Philippine TV crew released

Police say no ransom was paid to suspected Abu Sayyaf kidnappers.

    Drilon is an anchorwoman for ABS-CBN, the
    country's largest television network [EPA]

    Drilon, Jimmy Encarnacion and Octavio Dinampo, a professor from the Mindanao State university who was acting as their guide, were released late on Tuesday following negotiations with Philippine security and government officials.
    Drilon and her crew were heading to a secret meeting with a senior Abu Sayyaf leader when they were seized on June 8.
    Ransom demand
    A second cameraman, Angelo Valderama, who was also kidnapped with the group, was released last week after $2,250 was paid.


    Freed Philippine broadcast journalist [AFP]

    The group were to undergo medical examination and debriefing in Zamboanga city before being flown to Manila, Avelino Razon, the Philippines national police chief, said.


    ABS-CBN in a statement said: "We cannot wait to bring them home."


    The kidnappers are said to have demanded about $1.12 million in ransom for Drilon and her two colleagues, setting a Tuesday deadline and threatening to behead them if this was not met.


    Jun Isnaji, one of the negotiators, said the kidnappers postponed the deadline and agreed to continue with talks after the journalists' families made tearful pleas for their release on Philippine radio.


    Al Jazeera's Veronica Pedrosa, reporting from Manila, said a military offensive near the kidnappers' camp had apparently helped free the hostages.


    Wave of bombings


    Philippine and US intelligence officials say the Abu Sayyaf has links to Osama bin Laden's al-Qaeda network.


    They have blamed the group for a series of bombings and other attacks across the Philippines, including kidnappings of Western tourists and Christian missionaries.


    Forces despatched to the island of Jolo shelled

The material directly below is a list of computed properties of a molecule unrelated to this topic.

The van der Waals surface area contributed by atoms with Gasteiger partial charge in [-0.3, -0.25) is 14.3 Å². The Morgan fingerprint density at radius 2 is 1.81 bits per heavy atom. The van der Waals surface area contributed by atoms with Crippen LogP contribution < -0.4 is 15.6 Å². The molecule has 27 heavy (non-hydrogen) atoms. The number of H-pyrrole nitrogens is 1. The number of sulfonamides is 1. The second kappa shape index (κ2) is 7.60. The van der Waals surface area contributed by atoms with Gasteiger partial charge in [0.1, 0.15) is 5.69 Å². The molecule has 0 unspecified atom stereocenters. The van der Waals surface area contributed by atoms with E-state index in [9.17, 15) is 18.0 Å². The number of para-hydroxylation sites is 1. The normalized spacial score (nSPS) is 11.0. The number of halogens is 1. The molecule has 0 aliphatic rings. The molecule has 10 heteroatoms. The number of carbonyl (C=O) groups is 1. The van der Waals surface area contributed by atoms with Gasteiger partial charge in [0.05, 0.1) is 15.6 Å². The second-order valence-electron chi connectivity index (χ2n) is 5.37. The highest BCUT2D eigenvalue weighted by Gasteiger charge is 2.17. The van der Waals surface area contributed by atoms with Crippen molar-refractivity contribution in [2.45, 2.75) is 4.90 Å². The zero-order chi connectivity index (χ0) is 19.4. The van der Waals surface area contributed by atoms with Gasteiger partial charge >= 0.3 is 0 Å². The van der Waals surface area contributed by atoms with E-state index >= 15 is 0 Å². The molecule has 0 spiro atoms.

Abu Sayyaf positions recently [GALLO/GETTY]

    The group held about 20 people, mostly Western tourists and resort workers from Malaysia's Sipadan island, for about three months in 2000.


    They freed them only after more than $10 million was paid for their release.

    A year later, three Americans and more than a dozen Filipino tourists and resort workers were taken from the western island of Palawan.


    Two of the Americans were killed, including one who was beheaded, while most of the rest were freed for ransom.


    Since 2002, US military forces have trained and advised Philippine troops on how to fight the Abu Sayyaf group.

    SOURCE: Al Jazeera and agencies


    Survivor stories from Super Typhoon Haiyan

    Survivor stories from Super Typhoon Haiyan

    The Philippines’ Typhoon Haiyan was the strongest storm ever to make landfall. Five years on, we revisit this story.

    How Moscow lost Riyadh in 1938

    How Moscow lost Riyadh in 1938

    Russian-Saudi relations could be very different today, if Stalin hadn't killed the Soviet ambassador to Saudi Arabia.

    We Are Still Here: A Story from Native Alaska

    We Are Still Here: A Story from Native Alaska

    From Qatar to Alaska, a personal journey exploring what it means to belong when your culture is endangered.